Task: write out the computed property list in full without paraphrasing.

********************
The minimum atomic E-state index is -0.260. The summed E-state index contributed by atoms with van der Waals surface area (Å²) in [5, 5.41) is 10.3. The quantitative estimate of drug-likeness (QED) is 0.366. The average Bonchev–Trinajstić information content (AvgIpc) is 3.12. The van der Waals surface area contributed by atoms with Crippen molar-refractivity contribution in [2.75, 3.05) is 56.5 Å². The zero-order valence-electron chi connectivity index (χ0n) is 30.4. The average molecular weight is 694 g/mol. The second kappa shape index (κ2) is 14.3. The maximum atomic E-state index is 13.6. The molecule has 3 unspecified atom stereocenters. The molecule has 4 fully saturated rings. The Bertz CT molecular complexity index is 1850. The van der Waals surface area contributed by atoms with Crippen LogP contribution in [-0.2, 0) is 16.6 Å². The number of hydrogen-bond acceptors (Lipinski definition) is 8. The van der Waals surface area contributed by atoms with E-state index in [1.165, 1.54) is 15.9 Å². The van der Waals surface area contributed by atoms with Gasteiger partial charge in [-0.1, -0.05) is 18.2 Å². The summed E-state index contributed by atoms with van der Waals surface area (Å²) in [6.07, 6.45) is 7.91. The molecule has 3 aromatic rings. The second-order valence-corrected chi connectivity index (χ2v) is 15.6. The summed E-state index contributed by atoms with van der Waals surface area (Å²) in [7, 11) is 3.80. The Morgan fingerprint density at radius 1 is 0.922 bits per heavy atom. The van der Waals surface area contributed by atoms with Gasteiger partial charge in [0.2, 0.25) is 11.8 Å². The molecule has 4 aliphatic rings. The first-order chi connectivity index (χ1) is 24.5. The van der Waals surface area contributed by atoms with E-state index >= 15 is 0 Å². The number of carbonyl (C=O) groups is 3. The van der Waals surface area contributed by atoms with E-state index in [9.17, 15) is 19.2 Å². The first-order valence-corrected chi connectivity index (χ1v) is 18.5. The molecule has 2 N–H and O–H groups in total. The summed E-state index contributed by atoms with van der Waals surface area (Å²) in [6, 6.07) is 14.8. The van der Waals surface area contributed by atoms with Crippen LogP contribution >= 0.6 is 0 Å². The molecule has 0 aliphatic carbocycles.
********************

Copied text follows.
The minimum atomic E-state index is -0.260. The summed E-state index contributed by atoms with van der Waals surface area (Å²) in [5, 5.41) is 10.3. The quantitative estimate of drug-likeness (QED) is 0.366. The average Bonchev–Trinajstić information content (AvgIpc) is 3.12. The van der Waals surface area contributed by atoms with Crippen molar-refractivity contribution in [2.75, 3.05) is 56.5 Å². The zero-order valence-electron chi connectivity index (χ0n) is 30.4. The average molecular weight is 694 g/mol. The second kappa shape index (κ2) is 14.3. The maximum atomic E-state index is 13.6. The molecule has 3 unspecified atom stereocenters. The molecule has 4 fully saturated rings. The Bertz CT molecular complexity index is 1850. The van der Waals surface area contributed by atoms with Crippen LogP contribution in [-0.2, 0) is 16.6 Å². The number of hydrogen-bond acceptors (Lipinski definition) is 8. The van der Waals surface area contributed by atoms with E-state index in [1.165, 1.54) is 15.9 Å². The van der Waals surface area contributed by atoms with Gasteiger partial charge in [-0.1, -0.05) is 18.2 Å². The summed E-state index contributed by atoms with van der Waals surface area (Å²) in [6.07, 6.45) is 7.91. The molecule has 3 aromatic rings. The second-order valence-corrected chi connectivity index (χ2v) is 15.6. The summed E-state index contributed by atoms with van der Waals surface area (Å²) in [7, 11) is 3.80. The Morgan fingerprint density at radius 1 is 0.922 bits per heavy atom. The van der Waals surface area contributed by atoms with Gasteiger partial charge in [0.2, 0.25) is 11.8 Å². The molecule has 4 aliphatic rings. The first-order chi connectivity index (χ1) is 24.5. The van der Waals surface area contributed by atoms with E-state index >= 15 is 0 Å². The number of carbonyl (C=O) groups is 3. The van der Waals surface area contributed by atoms with E-state index in [9.17, 15) is 19.2 Å². The first-order valence-corrected chi connectivity index (χ1v) is 18.5. The molecule has 2 N–H and O–H groups in total. The summed E-state index contributed by atoms with van der Waals surface area (Å²) in [6, 6.07) is 14.8. The van der Waals surface area contributed by atoms with Crippen LogP contribution >= 0.6 is 0 Å². The molecule has 0 aliphatic carbocycles.